Britain's Prince William, sitting center right, along with Kate, the Duchess of Cambridge watches Assamese traditional Bihu dance in Diphlu River Lodge in the Kaziranga National Park, east of Gauhati, northeastern Assam state, India, Tuesday, April 12, 2016. The British royal couple is visiting the wildlife park specifically to focus global attention on conservation. The 480-square-kilometer (185-square-mile) grassland park is home to the world's largest population of rare, one-horned rhinos as well as other endangered species, including swamp deer and the Hoolock gibbon. (AP Photo/ Anupam Nath)
Britain's Prince William, sitting right, along with Kate, the Duchess of Cambridge watch as an Assamese traditional Bihu dancer shows a traditional hat to them in Diphlu River Lodge in the Kaziranga National Park, east of Gauhati, northeastern Assam state, India, Tuesday, April 12, 2016. The British royal couple is visiting the wildlife park specifically to focus global attention on conservation. The 480-square-kilometer (185-square-mile) grassland park is home to the world's largest population of rare, one-horned rhinos as well as other endangered species, including swamp deer and the Hoolock gibbon. (AP Photo/ Anupam Nath)
Britain's Prince William, right, along with wife Kate, the Duchess of Cambridge interact with Assamese traditional dancers in Diphlu River Lodge in the Kaziranga National Park, east of Gauhati, northeastern Assam state, India, Tuesday, April 12, 2016. The British royal couple is visiting the wildlife park specifically to focus global attention on conservation. The 480-square-kilometer (185-square-mile) grassland park is home to the world's largest population of rare, one-horned rhinos as well as other endangered species, including swamp deer and the Hoolock gibbon. (AP Photo/ Anupam Nath)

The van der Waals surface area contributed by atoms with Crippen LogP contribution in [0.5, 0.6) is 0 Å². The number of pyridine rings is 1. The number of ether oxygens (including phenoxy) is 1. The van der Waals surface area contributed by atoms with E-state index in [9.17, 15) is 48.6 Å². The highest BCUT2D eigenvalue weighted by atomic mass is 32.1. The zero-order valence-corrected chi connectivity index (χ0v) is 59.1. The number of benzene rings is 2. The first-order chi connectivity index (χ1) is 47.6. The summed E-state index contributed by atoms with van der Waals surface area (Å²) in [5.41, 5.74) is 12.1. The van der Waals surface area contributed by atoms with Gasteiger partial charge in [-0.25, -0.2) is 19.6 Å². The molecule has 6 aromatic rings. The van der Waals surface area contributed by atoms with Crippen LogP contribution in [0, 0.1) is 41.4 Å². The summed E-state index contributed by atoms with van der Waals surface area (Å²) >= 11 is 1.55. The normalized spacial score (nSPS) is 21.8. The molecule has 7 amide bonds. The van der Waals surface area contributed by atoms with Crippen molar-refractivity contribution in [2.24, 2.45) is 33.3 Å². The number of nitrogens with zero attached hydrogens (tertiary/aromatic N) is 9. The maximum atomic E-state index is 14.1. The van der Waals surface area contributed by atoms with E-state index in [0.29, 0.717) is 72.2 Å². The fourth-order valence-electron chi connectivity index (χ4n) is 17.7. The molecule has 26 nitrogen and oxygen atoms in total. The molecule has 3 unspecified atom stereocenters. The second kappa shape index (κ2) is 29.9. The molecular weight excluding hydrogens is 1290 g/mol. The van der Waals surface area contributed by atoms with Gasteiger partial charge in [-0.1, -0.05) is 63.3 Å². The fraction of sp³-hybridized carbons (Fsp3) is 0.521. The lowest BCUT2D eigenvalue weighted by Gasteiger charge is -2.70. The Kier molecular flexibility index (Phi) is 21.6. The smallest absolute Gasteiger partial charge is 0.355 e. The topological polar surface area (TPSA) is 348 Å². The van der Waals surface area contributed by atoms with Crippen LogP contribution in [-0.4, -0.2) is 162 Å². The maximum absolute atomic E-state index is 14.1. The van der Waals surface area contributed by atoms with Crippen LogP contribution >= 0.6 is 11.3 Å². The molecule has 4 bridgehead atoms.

Assamese traditional Jhumur dancers wait to perform before Britain's Prince William, and his wife Kate, the Duchess of Cambridge, in Diphlu River Lodge in the Kaziranga National Park, east of Gauhati, northeastern Assam state, India, Tuesday, April 12, 2016. The British royal couple is visiting the wildlife park specifically to focus global attention on conservation. The 480-square-kilometer (185-square-mile) grassland park is home to the world's largest population of rare, one-horned rhinos as well as other endangered species, including swamp deer and the Hoolock gibbon. (AP Photo/ Anupam Nath)
Assamese traditional Jhumur dancers pose with Britain's Prince William, and his wife Kate, the Duchess of Cambridge, in Diphlu River Lodge in the Kaziranga National Park, east of Gauhati, northeastern Assam state, India, Tuesday, April 12, 2016. The British royal couple is visiting the wildlife park specifically to focus global attention on conservation. The 480-square-kilometer (185-square-mile) grassland park is home to the world's largest population of rare, one-horned rhinos as well as other endangered species, including swamp deer and the Hoolock gibbon. (AP Photo/ Anupam Nath)